Director Rudy Dominguez Writer Ernie Ortega Producers Kado & Uro Executive Producer Jonrox Films Line Producer Rosanna Manalaysay Production Manager Wilfredo Mendoza Assistant Director Marcial Sorita Music Carlos Rodriguez Cinematography Rudy Quijano Editor Samuel Domondon In Charge Of Production Mennen P. Santiago Sales Manager Lauro Romero Assistant Sales Manager Ador Baligaya Unit Facilities Larry Santiago Productions, RSL Productions Laboratory MP Laboratory Fight Instructors Ernie Ortega, Ruben Ramos Assistant Editors Arsenio Collado, Danny Collado Sound Engineer Bing Santos Sound Effects Bert Santos Assistant Cameraman Rodel Quijano Soundman Boy Dominguez Makeup Eddie Valeriano Setting/Propsman Mamerto Balerio Stills Giant Hilario Effectsman Concordio Achay Materials Trustee Rogelio Pallones Animation Rolly Santiago Layout Eddie Domer Titles Lauro Romero
Review by Andrew Leavold:
Third-tier comedian Palito (that’s Tagalog for “matchstick”) was just one of many familiar faces from Filipino films of the Seventies and Eighties, a former vaudeville performer usually in bit roles in Fernando Poe Jr and Tito, Vic and Joey movies. In a country renowned for its far-from-subtle humour, his schtick was simple – like a taller and much, much thinner Weng Weng, his anorexic frame cast him as a human dishrag or walking corpse, usually with a bandage around his head. Not surprisingly, the walking corpse routine never got old – or in two words, “Comedy Mould”.
In the mid Eighties, when Palito was well into his fifties, he finally made it to star billing in a series of parodies of
In No Blood No Surrender, Palito plays Samson, a mysterious
Imagine the horror of an action fan settling down to watch Palito’s apocalyptic redux of First Blood. No Blood… is an apt name, and not just because of its corpse-like connotations; it can’t make up its mind if it’s a spoof or the real deal, and although the film has its fair share of gun battles and explosions, and an unbilled cameo by Fernando Poe Jr as “famous actor Sylvester Stallone” (!!), it fails as both. It does however work on a much higher, more surreal level, whereby the innate weirdness of Filipino goon comedies such as this and Weng Weng’s movies leave you floored, slack-jawed and wanting more.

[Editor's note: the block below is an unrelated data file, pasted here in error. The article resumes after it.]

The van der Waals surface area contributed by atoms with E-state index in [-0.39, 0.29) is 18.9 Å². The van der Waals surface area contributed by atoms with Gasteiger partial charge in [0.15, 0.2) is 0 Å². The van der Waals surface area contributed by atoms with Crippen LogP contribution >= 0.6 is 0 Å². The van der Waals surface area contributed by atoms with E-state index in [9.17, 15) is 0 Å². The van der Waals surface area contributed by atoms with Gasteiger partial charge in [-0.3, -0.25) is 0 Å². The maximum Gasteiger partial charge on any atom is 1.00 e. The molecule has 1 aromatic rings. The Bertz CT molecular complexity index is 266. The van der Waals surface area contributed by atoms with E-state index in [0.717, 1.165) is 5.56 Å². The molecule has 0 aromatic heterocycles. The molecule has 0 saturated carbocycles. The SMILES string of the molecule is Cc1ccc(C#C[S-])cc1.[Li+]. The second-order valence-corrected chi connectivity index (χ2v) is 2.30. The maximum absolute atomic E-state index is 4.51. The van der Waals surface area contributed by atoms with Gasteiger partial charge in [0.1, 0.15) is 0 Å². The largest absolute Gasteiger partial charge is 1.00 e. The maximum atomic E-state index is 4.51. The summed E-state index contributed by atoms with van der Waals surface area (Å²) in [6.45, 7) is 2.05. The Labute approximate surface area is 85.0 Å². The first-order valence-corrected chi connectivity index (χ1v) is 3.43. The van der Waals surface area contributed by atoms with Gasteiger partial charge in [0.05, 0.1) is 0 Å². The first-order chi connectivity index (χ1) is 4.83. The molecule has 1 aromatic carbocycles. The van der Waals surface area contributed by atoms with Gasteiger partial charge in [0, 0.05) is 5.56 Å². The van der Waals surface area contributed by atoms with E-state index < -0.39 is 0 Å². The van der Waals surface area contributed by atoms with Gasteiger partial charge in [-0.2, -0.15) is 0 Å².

Like hundreds of Filipino-made films of the Eighties, including Johnny Rambo Tango, the film was dubbed into English and successfully sold overseas to the ever-hungry, ever-mewing VHS market. Another enterprising local producer attempted to go to the well a third time and cast Palito as Ram-Buto or “Ram-Bone” – unfortunately for all concerned, the well was dry, and Palito stayed on the local film industry’s hamster wheel. Jonrox Films gave him a shot at filming another of his popular characters the following year, James Bone: Agent 001 (1987), this time directed by No Blood…’s Ruben Ramos. I heard a rumour James Bone and Weng Weng appeared in a film together for Weng Weng’s producer Peter Caballes, but when I finally tracked down Palito in Manila to ask him, he couldn’t recall for sure (no doubt due to the Philippines' collective amnesia when it comes to their own cinema). He does remember doing numerous vaudeville stage shows with Weng Weng throughout the Eighties, where the sight of an anorexic beating on a midget would have been regarded as "champagne comedy". Palito is to this day STILL starring in Filipino movies, still on the hamster wheel, and still beating the same “walking corpse” schtick.